Cultural Images of Wolves

(c) Salford Museum & Art Gallery; Supplied by The Public Catalogue Foundation

(c) Salford Museum & Art Gallery; Supplied by The Public Catalogue Foundation

I was sent this wonderfully gothic image of wolves recently and would like to use it for the ‘Company of Wolves’ conference. The title is ‘Famine’ and it is painted by John Charles Dollman (1904). Some people read it as a starvation of the human body, with its haunting vision of a shrouded death surrounded by hungry wolves. The artist, however, intended it to portray a famine of human spirit, or death of the soul after its neglect.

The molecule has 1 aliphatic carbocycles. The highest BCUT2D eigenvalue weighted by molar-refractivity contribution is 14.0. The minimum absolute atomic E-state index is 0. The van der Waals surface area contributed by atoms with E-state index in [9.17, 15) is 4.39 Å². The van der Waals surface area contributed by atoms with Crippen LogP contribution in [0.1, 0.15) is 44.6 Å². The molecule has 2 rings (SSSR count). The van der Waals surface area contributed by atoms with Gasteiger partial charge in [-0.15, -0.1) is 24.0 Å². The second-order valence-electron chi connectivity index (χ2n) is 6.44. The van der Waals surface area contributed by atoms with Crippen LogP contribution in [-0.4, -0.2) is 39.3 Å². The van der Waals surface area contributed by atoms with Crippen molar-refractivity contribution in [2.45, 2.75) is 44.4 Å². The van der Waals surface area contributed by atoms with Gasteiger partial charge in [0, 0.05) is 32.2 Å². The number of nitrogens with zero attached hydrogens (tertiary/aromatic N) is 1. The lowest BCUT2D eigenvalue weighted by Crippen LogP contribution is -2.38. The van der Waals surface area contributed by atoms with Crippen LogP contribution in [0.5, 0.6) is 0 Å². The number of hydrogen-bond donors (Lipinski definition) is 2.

The painting is housed at Salford Museum and Art Gallery

Prof. Garry Marvin, social anthropologist and Professor of human-animal studies at the University of Roehampton, will give something of an anthropological overview of the cultural images of the wolf and link this to the present-day issues of wolves re-emerging in different places in Europe at ‘Company of Wolves’ in September. Full details of talks and papers to follow shortly…prepare to be amazed (we have over fifty papers from around the world).

About Sam George

Associate Professor of Research, School of Humanities, University of Hertfordshire Co-convenor OGOM Project
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0 Responses to Cultural Images of Wolves

  1. firekrank says:

    That is beautiful. Incredibly eerie and Gothic.

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